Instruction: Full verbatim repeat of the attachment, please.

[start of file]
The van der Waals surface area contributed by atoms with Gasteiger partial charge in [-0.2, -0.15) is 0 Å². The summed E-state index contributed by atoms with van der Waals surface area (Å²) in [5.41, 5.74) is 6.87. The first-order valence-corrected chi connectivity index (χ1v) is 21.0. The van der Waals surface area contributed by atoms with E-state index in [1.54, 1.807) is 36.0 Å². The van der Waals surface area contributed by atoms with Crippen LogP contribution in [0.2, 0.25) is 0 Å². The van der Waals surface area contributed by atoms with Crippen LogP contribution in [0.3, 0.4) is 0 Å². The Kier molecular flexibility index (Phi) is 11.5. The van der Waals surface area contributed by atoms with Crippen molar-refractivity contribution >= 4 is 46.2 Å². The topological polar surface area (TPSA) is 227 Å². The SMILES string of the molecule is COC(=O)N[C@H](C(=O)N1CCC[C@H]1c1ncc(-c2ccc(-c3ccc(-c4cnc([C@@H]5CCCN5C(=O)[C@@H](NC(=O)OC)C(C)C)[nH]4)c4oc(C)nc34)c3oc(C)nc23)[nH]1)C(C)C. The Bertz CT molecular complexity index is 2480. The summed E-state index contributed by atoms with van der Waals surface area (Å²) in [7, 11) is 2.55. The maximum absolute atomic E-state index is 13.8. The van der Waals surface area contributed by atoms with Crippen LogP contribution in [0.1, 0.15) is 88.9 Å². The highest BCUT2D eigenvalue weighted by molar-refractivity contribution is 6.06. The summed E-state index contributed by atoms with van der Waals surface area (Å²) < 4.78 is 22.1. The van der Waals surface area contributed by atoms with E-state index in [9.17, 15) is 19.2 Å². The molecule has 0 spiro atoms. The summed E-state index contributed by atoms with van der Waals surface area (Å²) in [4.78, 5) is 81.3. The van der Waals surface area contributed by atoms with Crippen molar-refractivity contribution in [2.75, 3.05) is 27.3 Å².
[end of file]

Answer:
The van der Waals surface area contributed by atoms with Gasteiger partial charge in [-0.2, -0.15) is 0 Å². The summed E-state index contributed by atoms with van der Waals surface area (Å²) in [5.41, 5.74) is 6.87. The first-order valence-corrected chi connectivity index (χ1v) is 21.0. The van der Waals surface area contributed by atoms with E-state index in [1.54, 1.807) is 36.0 Å². The van der Waals surface area contributed by atoms with Crippen LogP contribution in [0.2, 0.25) is 0 Å². The van der Waals surface area contributed by atoms with Crippen LogP contribution in [0.3, 0.4) is 0 Å². The Kier molecular flexibility index (Phi) is 11.5. The van der Waals surface area contributed by atoms with Crippen molar-refractivity contribution >= 4 is 46.2 Å². The topological polar surface area (TPSA) is 227 Å². The SMILES string of the molecule is COC(=O)N[C@H](C(=O)N1CCC[C@H]1c1ncc(-c2ccc(-c3ccc(-c4cnc([C@@H]5CCCN5C(=O)[C@@H](NC(=O)OC)C(C)C)[nH]4)c4oc(C)nc34)c3oc(C)nc23)[nH]1)C(C)C. The Bertz CT molecular complexity index is 2480. The summed E-state index contributed by atoms with van der Waals surface area (Å²) in [7, 11) is 2.55. The maximum absolute atomic E-state index is 13.8. The van der Waals surface area contributed by atoms with Crippen LogP contribution in [0.1, 0.15) is 88.9 Å². The highest BCUT2D eigenvalue weighted by molar-refractivity contribution is 6.06. The summed E-state index contributed by atoms with van der Waals surface area (Å²) < 4.78 is 22.1. The van der Waals surface area contributed by atoms with E-state index in [9.17, 15) is 19.2 Å². The molecule has 0 spiro atoms. The summed E-state index contributed by atoms with van der Waals surface area (Å²) in [4.78, 5) is 81.3. The van der Waals surface area contributed by atoms with Crippen molar-refractivity contribution in [2.75, 3.05) is 27.3 Å².